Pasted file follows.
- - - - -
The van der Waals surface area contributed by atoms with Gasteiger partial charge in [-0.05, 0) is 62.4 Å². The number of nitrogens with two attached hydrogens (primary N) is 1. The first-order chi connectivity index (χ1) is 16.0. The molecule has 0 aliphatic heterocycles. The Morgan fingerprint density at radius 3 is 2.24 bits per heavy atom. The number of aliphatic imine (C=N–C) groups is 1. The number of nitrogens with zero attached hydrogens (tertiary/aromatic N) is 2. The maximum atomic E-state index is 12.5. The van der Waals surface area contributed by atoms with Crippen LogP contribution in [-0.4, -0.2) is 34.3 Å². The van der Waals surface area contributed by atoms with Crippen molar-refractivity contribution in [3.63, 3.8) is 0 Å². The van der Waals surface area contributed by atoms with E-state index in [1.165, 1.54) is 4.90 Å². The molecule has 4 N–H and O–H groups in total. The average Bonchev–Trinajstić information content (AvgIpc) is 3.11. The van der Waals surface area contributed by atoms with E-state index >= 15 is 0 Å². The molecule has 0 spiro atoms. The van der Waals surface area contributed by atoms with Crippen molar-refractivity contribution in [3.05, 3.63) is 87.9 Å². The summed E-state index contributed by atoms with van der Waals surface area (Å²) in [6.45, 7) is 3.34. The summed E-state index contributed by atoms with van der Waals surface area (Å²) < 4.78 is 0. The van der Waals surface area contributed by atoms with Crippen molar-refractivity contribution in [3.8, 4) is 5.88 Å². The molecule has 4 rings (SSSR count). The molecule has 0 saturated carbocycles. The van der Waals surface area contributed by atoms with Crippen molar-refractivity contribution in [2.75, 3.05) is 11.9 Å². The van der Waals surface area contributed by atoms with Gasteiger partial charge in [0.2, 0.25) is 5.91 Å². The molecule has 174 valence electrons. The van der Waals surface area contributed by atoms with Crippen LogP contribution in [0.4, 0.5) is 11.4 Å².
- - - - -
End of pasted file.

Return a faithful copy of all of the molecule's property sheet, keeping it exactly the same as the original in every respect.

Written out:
The van der Waals surface area contributed by atoms with Gasteiger partial charge in [-0.05, 0) is 62.4 Å². The number of nitrogens with two attached hydrogens (primary N) is 1. The first-order chi connectivity index (χ1) is 16.0. The molecule has 0 aliphatic heterocycles. The Morgan fingerprint density at radius 3 is 2.24 bits per heavy atom. The number of aliphatic imine (C=N–C) groups is 1. The number of nitrogens with zero attached hydrogens (tertiary/aromatic N) is 2. The maximum atomic E-state index is 12.5. The van der Waals surface area contributed by atoms with Crippen LogP contribution in [-0.4, -0.2) is 34.3 Å². The van der Waals surface area contributed by atoms with Crippen molar-refractivity contribution in [3.63, 3.8) is 0 Å². The van der Waals surface area contributed by atoms with E-state index in [1.165, 1.54) is 4.90 Å². The molecule has 4 N–H and O–H groups in total. The average Bonchev–Trinajstić information content (AvgIpc) is 3.11. The van der Waals surface area contributed by atoms with E-state index >= 15 is 0 Å². The molecule has 0 spiro atoms. The van der Waals surface area contributed by atoms with Crippen molar-refractivity contribution in [3.05, 3.63) is 87.9 Å². The summed E-state index contributed by atoms with van der Waals surface area (Å²) in [6.45, 7) is 3.34. The summed E-state index contributed by atoms with van der Waals surface area (Å²) < 4.78 is 0. The van der Waals surface area contributed by atoms with Crippen molar-refractivity contribution in [3.8, 4) is 5.88 Å². The molecule has 4 rings (SSSR count). The molecule has 0 saturated carbocycles. The van der Waals surface area contributed by atoms with Crippen molar-refractivity contribution in [2.75, 3.05) is 11.9 Å². The van der Waals surface area contributed by atoms with Gasteiger partial charge in [0.2, 0.25) is 5.91 Å². The molecule has 174 valence electrons. The van der Waals surface area contributed by atoms with Crippen LogP contribution in [0.4, 0.5) is 11.4 Å².